If I Have a Food Allergy, Will My Baby Have it Too?

 

Your baby “may be” more likely to have a food allergy if you have a family history of allergies, asthma or eczema.  However having a family history does not guarantee they will be also allergic to foods.  

So let me give you a little bit more information about what allergy is, the risk factors for allergies and some tips for when you’re introducing a potential  allergen to your baby for the first time. 

Allergy is defined as an immune reaction to an ingested food that results in clinical signs or symptoms. 

The cause of food allergy is multifactorial and includes family history, environmental factors and the gut microbiome - there is no “one” cause. Australia has the highest rate of food allergy in the world, with one in 10 children in Australia diagnosed with a food allergy.

The link between food allergies and eczema is the strongest - with a child with eczema 11 times more likely to develop a peanut allergy that one...

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Should I Be Worried That My Baby Isn't Interested in Food?

 

No, there’s no reason to be worried just yet. 

There are three parts to my answer here. The first is about meeting your baby’s nutritional requirements. 

The second is about baby readiness - is your baby physically and developmentally ready to start solids foods?

And thirdly, it’s about building a positive relationship with nutritious whole foods. 

At  7 month, your baby’s main source of nutrition is still breast milk or formula with solid foods  being “complementary” to this. As long as they are still having plenty of breastmilk or formula, their main nutritional needs are still being met. 

All babies are different and grow and develop at different rates, and while it’s hard not to compare your baby with everyone else’s, doing this, can create a whole lot of stress for yourself!

There are a few reasons your baby may not be keen on solids yet; 

They’re simply not ready yet. 

They are...

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Is Gagging Normal?

 

Gagging can be quite scary for parents to witness because it can be so dramatic, but it's actually a very common occurrence and is part of a baby's learning process. 

As opposed to choking which is completely silent and happens when something is completely blocking the airway, gagging  can be very noisy and quite dramatic.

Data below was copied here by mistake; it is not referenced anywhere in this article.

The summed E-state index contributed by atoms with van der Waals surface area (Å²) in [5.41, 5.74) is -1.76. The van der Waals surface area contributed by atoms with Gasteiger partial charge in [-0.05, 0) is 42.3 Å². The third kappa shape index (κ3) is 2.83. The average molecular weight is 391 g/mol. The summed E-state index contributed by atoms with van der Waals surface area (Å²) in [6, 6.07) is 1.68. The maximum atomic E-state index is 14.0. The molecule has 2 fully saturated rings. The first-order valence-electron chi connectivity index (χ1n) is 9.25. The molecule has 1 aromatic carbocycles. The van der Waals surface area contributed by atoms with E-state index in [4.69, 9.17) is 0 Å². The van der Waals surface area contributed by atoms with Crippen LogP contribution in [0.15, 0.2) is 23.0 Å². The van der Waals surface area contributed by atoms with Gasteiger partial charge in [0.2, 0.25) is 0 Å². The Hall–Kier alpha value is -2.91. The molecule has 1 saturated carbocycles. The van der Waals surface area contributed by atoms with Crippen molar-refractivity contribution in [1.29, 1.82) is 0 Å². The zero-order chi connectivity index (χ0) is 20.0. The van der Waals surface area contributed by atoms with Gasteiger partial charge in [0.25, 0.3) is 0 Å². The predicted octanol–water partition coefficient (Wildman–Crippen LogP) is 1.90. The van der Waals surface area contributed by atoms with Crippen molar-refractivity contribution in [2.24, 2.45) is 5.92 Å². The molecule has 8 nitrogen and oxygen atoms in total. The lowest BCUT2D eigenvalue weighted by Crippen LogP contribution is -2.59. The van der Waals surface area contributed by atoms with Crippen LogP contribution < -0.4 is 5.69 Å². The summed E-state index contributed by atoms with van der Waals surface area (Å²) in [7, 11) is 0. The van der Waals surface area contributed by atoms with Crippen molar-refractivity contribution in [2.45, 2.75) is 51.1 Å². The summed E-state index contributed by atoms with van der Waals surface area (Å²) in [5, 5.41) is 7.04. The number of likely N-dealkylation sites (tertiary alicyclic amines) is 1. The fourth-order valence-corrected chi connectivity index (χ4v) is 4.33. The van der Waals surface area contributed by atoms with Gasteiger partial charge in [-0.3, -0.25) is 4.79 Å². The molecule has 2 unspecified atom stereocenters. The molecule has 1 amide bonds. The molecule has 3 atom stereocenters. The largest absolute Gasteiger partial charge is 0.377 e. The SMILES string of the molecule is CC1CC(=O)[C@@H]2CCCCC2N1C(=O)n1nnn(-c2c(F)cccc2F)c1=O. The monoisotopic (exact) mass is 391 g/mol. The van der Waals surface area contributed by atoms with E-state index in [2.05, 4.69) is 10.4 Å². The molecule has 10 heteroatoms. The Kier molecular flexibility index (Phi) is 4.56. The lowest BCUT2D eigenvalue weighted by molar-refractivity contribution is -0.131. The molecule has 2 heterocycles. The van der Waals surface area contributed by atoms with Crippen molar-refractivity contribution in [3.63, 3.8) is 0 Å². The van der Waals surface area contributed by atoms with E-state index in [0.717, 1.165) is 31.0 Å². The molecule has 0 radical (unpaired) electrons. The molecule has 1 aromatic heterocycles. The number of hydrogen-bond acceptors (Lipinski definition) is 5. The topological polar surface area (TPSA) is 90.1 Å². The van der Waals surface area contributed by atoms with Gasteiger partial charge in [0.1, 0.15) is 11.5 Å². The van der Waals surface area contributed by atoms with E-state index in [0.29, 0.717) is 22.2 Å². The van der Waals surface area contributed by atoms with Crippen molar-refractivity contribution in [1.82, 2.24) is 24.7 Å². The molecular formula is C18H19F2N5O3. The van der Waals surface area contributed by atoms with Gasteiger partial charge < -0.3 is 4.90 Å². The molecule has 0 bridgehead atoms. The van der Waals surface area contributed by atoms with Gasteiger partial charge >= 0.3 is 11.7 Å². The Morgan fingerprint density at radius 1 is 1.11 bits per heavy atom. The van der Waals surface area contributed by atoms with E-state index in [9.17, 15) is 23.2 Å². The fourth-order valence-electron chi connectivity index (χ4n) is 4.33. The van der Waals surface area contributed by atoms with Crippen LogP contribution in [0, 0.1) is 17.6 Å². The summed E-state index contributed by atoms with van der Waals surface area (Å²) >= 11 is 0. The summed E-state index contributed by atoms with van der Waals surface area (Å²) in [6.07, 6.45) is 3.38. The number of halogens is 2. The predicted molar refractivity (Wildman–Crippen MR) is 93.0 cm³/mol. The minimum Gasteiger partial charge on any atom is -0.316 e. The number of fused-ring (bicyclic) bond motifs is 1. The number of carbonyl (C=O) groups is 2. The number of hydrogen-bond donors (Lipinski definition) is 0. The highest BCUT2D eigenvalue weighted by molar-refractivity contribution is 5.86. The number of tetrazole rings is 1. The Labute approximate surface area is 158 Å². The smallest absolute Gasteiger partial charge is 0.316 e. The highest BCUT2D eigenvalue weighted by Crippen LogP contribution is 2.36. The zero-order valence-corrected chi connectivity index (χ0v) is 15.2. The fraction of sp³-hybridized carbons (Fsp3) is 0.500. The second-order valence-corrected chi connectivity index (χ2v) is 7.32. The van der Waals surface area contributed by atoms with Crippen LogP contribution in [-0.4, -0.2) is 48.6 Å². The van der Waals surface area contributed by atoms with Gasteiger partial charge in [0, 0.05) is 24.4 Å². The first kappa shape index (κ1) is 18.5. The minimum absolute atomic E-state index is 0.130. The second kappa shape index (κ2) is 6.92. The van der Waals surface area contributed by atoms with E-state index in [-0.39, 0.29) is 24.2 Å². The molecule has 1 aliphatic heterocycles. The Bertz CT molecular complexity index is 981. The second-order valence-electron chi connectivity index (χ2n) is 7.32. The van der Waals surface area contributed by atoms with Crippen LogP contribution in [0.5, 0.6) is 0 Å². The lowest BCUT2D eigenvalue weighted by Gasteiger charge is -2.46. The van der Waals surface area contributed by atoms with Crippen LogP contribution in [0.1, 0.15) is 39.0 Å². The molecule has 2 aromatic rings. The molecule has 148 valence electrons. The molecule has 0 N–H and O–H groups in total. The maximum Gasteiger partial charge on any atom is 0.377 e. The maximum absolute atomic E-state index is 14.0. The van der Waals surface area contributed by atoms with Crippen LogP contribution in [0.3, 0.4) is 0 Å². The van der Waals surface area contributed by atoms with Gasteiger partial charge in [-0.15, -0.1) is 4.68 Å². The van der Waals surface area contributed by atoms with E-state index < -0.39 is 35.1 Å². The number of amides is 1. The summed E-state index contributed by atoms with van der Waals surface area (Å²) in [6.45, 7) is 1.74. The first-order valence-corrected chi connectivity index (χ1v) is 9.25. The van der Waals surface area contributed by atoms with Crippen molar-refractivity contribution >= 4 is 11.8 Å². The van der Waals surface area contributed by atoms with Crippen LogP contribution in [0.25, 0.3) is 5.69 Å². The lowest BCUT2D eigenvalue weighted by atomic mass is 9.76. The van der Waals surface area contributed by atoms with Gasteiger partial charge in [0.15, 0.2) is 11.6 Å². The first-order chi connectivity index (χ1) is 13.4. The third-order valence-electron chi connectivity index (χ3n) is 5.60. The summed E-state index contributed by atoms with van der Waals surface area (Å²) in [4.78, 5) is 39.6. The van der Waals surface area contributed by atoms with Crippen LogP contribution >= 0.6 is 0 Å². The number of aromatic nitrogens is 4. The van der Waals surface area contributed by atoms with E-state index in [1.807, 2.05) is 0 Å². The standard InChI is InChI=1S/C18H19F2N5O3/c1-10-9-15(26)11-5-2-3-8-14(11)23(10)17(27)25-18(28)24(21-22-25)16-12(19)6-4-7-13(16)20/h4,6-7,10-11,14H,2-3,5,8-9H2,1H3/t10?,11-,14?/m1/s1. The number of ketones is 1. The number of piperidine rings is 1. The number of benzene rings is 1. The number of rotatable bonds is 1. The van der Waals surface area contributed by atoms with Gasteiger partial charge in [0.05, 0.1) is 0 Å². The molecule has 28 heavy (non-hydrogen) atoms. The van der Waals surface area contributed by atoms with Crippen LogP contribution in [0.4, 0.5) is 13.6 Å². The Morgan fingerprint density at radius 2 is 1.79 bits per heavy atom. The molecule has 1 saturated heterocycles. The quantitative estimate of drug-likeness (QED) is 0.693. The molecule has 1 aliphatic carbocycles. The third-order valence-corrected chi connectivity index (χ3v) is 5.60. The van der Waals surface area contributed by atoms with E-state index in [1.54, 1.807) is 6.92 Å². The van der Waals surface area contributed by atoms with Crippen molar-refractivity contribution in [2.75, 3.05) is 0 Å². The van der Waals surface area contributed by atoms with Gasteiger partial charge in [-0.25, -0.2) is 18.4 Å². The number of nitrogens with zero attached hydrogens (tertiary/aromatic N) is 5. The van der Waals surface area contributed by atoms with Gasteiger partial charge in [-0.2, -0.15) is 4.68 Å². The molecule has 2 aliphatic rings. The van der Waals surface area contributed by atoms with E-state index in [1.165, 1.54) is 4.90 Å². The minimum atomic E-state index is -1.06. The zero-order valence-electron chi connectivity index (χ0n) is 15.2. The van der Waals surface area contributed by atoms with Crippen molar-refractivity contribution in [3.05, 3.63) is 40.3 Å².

Babies might gag and cough often when starting solids because the gag reflex in younger babies mouths is quite far forward and moves back as they age.  This serves as a safety mechanism against choking while they're learning to eat, and helps them eject anything quickly if they need to - much like the tongue thrust reflex. 

A baby’s gag reflex begins moving further back at around 6-8 months, and should be completely back to where an adults would be by around 12 months. 

So when you see a six month old gagging, you are really seeing a reflex action that protects them, rather than  a choking risk.

So what should you do to...

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What Can I Feed My Baby For Breakfast?

 

Let me answer this question by first addressing any misconceptions that might exist around what “breakfast” is and isn’t.  Breakfast is just a meal for your baby. 

Any food that you can feed them at any other time of the day, you can also feed them for breakfast.  Now I know that for some people, that seems a little unusual - because they have grown up thinking that you only eat certain foods for breakfast.  So let’s talk about this...

Traditionally, breakfast is the first meal of the day to “break the fast” of the previous night. Food manufacturers would have us believe that breakfast needs to be “breakfast foods” like cereal or toast, but this just isn’t true. 

In fact, most “breakfast foods” lack the nutrients your child needs to thrive and they also often contain additives and added sugars that can have a negative impact on your child’s health. 

Take for example rice cereal - No...

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How Do I Know When My Baby is Ready for Chunkier Textures?

 

So this is a question about feeding techniques. 

When you’re considering feeding techniques, I always recommend that you think about;

  1. Making sure you’re providing foods that meet your baby’s nutritional requirements, and 
  2. Helping your baby to develop a positive relationship with nutritious whole foods. 

When it comes to introducing chunkier textures,  every baby is different and will develop at different stages. Most babies are able to eat chunkier textures and finger foods from 6 months.

I recommend offering purees or mashes to begin the meal (like a first course), then offering them  appropriate finger food to chew on or play with afterwards. 

This might look like pureed or mashed sweet potato with beef mince, followed by a piece of steamed broccoli afterwards. This provides them with the nutrition they need at each meal, while still allowing them to explore different tastes and textures and learn what the whole food looks, ...

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